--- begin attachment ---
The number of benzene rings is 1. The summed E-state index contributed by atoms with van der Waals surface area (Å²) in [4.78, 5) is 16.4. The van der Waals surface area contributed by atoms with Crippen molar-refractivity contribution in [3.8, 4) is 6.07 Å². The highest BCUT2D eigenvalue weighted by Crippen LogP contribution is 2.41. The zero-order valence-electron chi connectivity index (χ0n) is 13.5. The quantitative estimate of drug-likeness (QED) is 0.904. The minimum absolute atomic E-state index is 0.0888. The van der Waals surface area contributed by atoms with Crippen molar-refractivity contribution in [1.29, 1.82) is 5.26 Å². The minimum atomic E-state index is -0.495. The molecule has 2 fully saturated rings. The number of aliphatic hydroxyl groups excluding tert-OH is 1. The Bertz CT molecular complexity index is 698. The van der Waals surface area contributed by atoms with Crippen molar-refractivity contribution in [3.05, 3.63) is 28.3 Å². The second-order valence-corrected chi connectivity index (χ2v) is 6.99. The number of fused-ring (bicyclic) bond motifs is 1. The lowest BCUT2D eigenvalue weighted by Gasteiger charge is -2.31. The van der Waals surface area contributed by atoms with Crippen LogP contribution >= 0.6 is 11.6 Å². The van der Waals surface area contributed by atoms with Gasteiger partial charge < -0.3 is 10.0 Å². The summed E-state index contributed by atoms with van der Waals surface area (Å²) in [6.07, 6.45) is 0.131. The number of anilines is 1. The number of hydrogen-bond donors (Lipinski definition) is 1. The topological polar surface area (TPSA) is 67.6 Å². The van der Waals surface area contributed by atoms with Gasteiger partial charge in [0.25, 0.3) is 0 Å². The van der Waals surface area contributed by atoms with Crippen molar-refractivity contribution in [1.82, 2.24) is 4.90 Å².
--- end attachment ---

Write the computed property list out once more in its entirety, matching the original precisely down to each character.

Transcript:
The number of benzene rings is 1. The summed E-state index contributed by atoms with van der Waals surface area (Å²) in [4.78, 5) is 16.4. The van der Waals surface area contributed by atoms with Crippen molar-refractivity contribution in [3.8, 4) is 6.07 Å². The highest BCUT2D eigenvalue weighted by Crippen LogP contribution is 2.41. The zero-order valence-electron chi connectivity index (χ0n) is 13.5. The quantitative estimate of drug-likeness (QED) is 0.904. The minimum absolute atomic E-state index is 0.0888. The van der Waals surface area contributed by atoms with Crippen molar-refractivity contribution in [1.29, 1.82) is 5.26 Å². The minimum atomic E-state index is -0.495. The molecule has 2 fully saturated rings. The number of aliphatic hydroxyl groups excluding tert-OH is 1. The Bertz CT molecular complexity index is 698. The van der Waals surface area contributed by atoms with Crippen molar-refractivity contribution in [3.05, 3.63) is 28.3 Å². The second-order valence-corrected chi connectivity index (χ2v) is 6.99. The number of fused-ring (bicyclic) bond motifs is 1. The lowest BCUT2D eigenvalue weighted by Gasteiger charge is -2.31. The van der Waals surface area contributed by atoms with Crippen LogP contribution >= 0.6 is 11.6 Å². The van der Waals surface area contributed by atoms with Gasteiger partial charge < -0.3 is 10.0 Å². The summed E-state index contributed by atoms with van der Waals surface area (Å²) in [6.07, 6.45) is 0.131. The number of anilines is 1. The number of hydrogen-bond donors (Lipinski definition) is 1. The topological polar surface area (TPSA) is 67.6 Å². The van der Waals surface area contributed by atoms with Gasteiger partial charge in [0.25, 0.3) is 0 Å². The van der Waals surface area contributed by atoms with Crippen molar-refractivity contribution in [1.82, 2.24) is 4.90 Å².